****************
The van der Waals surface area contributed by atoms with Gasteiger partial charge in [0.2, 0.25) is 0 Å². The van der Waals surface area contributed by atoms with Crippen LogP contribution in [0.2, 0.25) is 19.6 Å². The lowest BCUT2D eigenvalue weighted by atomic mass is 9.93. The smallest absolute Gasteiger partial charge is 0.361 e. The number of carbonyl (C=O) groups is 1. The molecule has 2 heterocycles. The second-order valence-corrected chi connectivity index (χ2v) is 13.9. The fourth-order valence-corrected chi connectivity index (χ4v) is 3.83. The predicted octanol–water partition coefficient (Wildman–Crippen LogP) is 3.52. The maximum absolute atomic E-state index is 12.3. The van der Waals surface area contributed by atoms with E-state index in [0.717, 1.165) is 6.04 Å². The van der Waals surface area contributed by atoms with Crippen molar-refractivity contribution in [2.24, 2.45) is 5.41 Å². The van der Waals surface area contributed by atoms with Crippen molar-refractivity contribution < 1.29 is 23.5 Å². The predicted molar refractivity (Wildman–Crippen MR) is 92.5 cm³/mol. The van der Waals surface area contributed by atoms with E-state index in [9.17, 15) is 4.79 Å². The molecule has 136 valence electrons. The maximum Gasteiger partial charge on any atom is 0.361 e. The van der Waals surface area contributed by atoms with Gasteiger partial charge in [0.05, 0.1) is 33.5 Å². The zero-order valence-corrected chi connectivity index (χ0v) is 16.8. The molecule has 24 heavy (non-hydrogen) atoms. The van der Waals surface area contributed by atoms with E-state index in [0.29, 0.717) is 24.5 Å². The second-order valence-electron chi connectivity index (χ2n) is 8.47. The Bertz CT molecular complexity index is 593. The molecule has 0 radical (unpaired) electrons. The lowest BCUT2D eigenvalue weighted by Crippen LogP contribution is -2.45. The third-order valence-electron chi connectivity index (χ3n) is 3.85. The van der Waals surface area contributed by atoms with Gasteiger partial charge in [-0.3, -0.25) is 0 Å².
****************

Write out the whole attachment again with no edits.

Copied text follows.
The van der Waals surface area contributed by atoms with Gasteiger partial charge in [0.2, 0.25) is 0 Å². The van der Waals surface area contributed by atoms with Crippen LogP contribution in [0.2, 0.25) is 19.6 Å². The lowest BCUT2D eigenvalue weighted by atomic mass is 9.93. The smallest absolute Gasteiger partial charge is 0.361 e. The number of carbonyl (C=O) groups is 1. The molecule has 2 heterocycles. The second-order valence-corrected chi connectivity index (χ2v) is 13.9. The fourth-order valence-corrected chi connectivity index (χ4v) is 3.83. The predicted octanol–water partition coefficient (Wildman–Crippen LogP) is 3.52. The maximum absolute atomic E-state index is 12.3. The van der Waals surface area contributed by atoms with E-state index in [0.717, 1.165) is 6.04 Å². The van der Waals surface area contributed by atoms with Crippen molar-refractivity contribution in [2.24, 2.45) is 5.41 Å². The van der Waals surface area contributed by atoms with Crippen molar-refractivity contribution < 1.29 is 23.5 Å². The predicted molar refractivity (Wildman–Crippen MR) is 92.5 cm³/mol. The van der Waals surface area contributed by atoms with E-state index in [9.17, 15) is 4.79 Å². The molecule has 136 valence electrons. The maximum Gasteiger partial charge on any atom is 0.361 e. The van der Waals surface area contributed by atoms with Gasteiger partial charge in [0.05, 0.1) is 33.5 Å². The zero-order valence-corrected chi connectivity index (χ0v) is 16.8. The molecule has 24 heavy (non-hydrogen) atoms. The van der Waals surface area contributed by atoms with E-state index in [0.29, 0.717) is 24.5 Å². The second-order valence-electron chi connectivity index (χ2n) is 8.47. The Bertz CT molecular complexity index is 593. The molecule has 0 radical (unpaired) electrons. The lowest BCUT2D eigenvalue weighted by Crippen LogP contribution is -2.45. The third-order valence-electron chi connectivity index (χ3n) is 3.85. The van der Waals surface area contributed by atoms with Gasteiger partial charge in [-0.3, -0.25) is 0 Å².